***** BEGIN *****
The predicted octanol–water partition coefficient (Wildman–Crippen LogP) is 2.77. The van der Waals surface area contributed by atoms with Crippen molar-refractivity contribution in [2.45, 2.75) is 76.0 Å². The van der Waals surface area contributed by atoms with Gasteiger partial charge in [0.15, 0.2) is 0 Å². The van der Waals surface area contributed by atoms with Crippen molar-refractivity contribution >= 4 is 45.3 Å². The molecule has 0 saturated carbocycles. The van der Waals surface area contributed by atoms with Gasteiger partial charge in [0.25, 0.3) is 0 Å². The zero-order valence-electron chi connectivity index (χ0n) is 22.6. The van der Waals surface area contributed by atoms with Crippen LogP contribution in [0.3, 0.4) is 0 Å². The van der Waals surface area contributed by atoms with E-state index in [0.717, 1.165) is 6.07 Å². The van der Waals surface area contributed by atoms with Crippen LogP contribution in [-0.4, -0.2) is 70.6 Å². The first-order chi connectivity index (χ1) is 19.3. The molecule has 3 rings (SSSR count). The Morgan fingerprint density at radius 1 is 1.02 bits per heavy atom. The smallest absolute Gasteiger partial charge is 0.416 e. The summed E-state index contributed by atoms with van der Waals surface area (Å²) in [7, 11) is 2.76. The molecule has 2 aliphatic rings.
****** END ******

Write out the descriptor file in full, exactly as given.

The predicted octanol–water partition coefficient (Wildman–Crippen LogP) is 2.77. The van der Waals surface area contributed by atoms with Crippen molar-refractivity contribution in [2.45, 2.75) is 76.0 Å². The van der Waals surface area contributed by atoms with Gasteiger partial charge in [0.15, 0.2) is 0 Å². The van der Waals surface area contributed by atoms with Crippen molar-refractivity contribution >= 4 is 45.3 Å². The molecule has 0 saturated carbocycles. The van der Waals surface area contributed by atoms with Gasteiger partial charge in [0.25, 0.3) is 0 Å². The zero-order valence-electron chi connectivity index (χ0n) is 22.6. The van der Waals surface area contributed by atoms with Crippen LogP contribution in [0.3, 0.4) is 0 Å². The van der Waals surface area contributed by atoms with E-state index in [0.717, 1.165) is 6.07 Å². The van der Waals surface area contributed by atoms with Crippen LogP contribution in [-0.4, -0.2) is 70.6 Å². The first-order chi connectivity index (χ1) is 19.3. The molecule has 3 rings (SSSR count). The Morgan fingerprint density at radius 1 is 1.02 bits per heavy atom. The smallest absolute Gasteiger partial charge is 0.416 e. The summed E-state index contributed by atoms with van der Waals surface area (Å²) in [7, 11) is 2.76. The molecule has 2 aliphatic rings.